Individual Virtual Machines are identified by a "Transactionld". Individual Service Pieces are identified by a "Serviceld". When a particular Service Piece 158 is working on behalf of a specific Virtual Machine 156, it identifies itself by a "ResManager ID" which consists of a Transactionld, Serviceld pair. Resource (Res) Manager defines resource mapping that provides resources to clients on demand.
Referring to FIGS. 1 and 2, there is shown an exemplary system 2 supporting the processing of Requests in accordance with the teachings of the present invention. As will appear, system 2 has a plurality of independent functions (such as scan, print, etc.) which operate asynchronously, with operation being implemented by a shared set of Service Pieces and components. The exemplary system 2 shown for purposes of explanation provides network, scan, make ready, and print functions with both remote and on-site inputs in the form of network 5 and scanner 6, controller 7, and printer 8. Inputs to scanner are images, whereas inputs from network 5 are PDL (page description language) formats such as Interpress, Postscript, or HP PCL. To enable system 2 to be tailored to the specific needs of different customers and provide different functions to different customers, other configurations may be envisioned such as a stand alone printing system composed of scanner, controller, and printer 6, 7, 8 respectively, a network printer composed of network 5, controller 7, and printer 8 respectively, etc.
In system 2, components such as memory are shared by different Service Pieces running concurrently on behalf of various Virtual Machines which have been initiated in order to meet the current set of new job processing Requests. As a result, it is necessary, when these components become scarce or unavailable as, for example, due to a fault, overload, etc. to re-prioritize the Virtual Machines. This may lead to shutdown of one or more Virtual Machines even though all the Service Pieces needed by that Virtual Machine are ready and able to perform. These same Service Pieces will continue to be available for Virtual Machines other than the Virtual Machine or Machines shut down.
In order to provide a balance between the Virtual Machines, allow interaction in a controlled and efficient manner and provide prioritization of response to Requests, the present invention is provided.
Referring particularly to FIGS. 2-4, network 5 comprises any suitable communication channel such as a telephone line for enabling data from one or more remote sources to be input to system 2 for processing.
Scanner 6 incorporates a transparent platen 20 on which the document 22 to be scanned is located. One or more linear arrays 24 are supported for reciprocating scanning movement below platen 20. Lens 26 and mirrors 28, 29, 30 cooperate to focus array 24 on a line like segment of platen 20 and the document being scanned thereon. Array 24 provides image signals or pixels representative of the image scanned which after suitable processing by processor 25, are output to controller 7.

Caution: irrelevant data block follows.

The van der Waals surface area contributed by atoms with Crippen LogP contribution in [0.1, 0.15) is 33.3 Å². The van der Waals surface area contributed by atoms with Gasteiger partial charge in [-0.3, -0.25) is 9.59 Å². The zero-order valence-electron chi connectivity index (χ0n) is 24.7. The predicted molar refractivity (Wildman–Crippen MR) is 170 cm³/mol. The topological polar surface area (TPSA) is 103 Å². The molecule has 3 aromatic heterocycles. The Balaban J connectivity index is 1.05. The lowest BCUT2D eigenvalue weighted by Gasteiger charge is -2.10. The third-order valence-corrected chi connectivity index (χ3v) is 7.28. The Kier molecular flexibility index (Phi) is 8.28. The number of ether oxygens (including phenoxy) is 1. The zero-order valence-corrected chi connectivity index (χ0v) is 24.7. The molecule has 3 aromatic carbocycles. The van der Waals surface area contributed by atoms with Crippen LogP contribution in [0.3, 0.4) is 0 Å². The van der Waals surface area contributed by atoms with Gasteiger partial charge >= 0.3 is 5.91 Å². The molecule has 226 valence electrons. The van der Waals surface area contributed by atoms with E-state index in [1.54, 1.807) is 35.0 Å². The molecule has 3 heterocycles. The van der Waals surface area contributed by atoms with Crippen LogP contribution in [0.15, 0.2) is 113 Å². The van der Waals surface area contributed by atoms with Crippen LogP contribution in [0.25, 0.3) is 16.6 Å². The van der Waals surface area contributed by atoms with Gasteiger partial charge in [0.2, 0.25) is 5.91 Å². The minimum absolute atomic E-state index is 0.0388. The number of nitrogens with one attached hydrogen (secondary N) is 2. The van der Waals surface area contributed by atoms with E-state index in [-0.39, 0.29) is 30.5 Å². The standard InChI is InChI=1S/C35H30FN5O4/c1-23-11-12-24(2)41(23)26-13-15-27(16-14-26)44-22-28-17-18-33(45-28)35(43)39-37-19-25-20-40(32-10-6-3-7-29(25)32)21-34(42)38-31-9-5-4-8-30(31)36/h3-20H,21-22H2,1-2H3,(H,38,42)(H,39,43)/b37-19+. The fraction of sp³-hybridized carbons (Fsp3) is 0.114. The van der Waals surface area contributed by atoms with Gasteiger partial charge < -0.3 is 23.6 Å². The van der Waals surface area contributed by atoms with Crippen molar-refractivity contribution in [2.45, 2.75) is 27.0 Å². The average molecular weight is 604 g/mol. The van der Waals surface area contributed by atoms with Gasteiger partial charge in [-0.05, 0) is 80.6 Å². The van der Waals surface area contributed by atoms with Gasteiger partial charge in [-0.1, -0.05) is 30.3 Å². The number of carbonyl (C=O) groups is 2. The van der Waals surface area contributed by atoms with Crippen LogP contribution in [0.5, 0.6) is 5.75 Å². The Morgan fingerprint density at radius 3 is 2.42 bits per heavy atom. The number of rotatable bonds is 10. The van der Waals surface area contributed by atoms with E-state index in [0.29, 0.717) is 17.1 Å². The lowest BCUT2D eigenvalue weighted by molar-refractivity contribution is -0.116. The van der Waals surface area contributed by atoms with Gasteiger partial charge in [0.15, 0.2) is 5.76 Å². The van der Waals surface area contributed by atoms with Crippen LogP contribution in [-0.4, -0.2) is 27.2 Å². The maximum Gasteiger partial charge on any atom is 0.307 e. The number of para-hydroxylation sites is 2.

Processor 25 converts the analog image signals output by array 24 to digital and processes the image data from network 5 and scanner 6 as required to enable system 2 to store and handle the image data in the form required to carry out the job programmed. For image data input by scanner 6, processor 25 also provides enhancements and changes to the image signals such as filtering, thresholding, screening, cropping, reduction/enlarging, etc. Following any changes and adjustments in the job program, the document must be re-scanned.
Documents 22 to be scanned may be located on platen 20 for scanning by automatic document handler (ADF) 35 operable in either a Recirculating Document Handling (RDH) mode or a Semi-Automatic Document Handling (SADH) mode. A manual mode including a Book mode and a Computer Forms Feeder (CFF) mode are also provided, the latter to accommodate documents in the form of computer fanfold. For RDH mode operation, document handler 35 has a document tray 37 in which documents 22 are arranged in stacks or batches. The documents 22 in tray 37 are advanced by vacuum feed belt 40 and document feed rolls 41 and document feed belt 42 onto platen 20 where the document is scanned by array 24. Following scanning, the document is removed from platen 20 by belt 42 and returned to tray 37 by document feed rolls 44.
For operation in the SADH mode, a document entry slot 46 provides access to the document feed belt 42 between tray 37 and platen 20 through which individual documents may be inserted manually for transport to platen 20. Feed rolls 49 behind slot 46 form a nip for engaging and feeding the document to feed belt 42 and onto platen 20. Following scanning, the document is removed from platen 20 and discharged into catch tray 48.
For operation in the CFF mode, computer forms material is fed through slot 46 and advanced by feed rolls 49 to document feed belt 42 which in turn advances a page of the fanfold material into position on platen 20.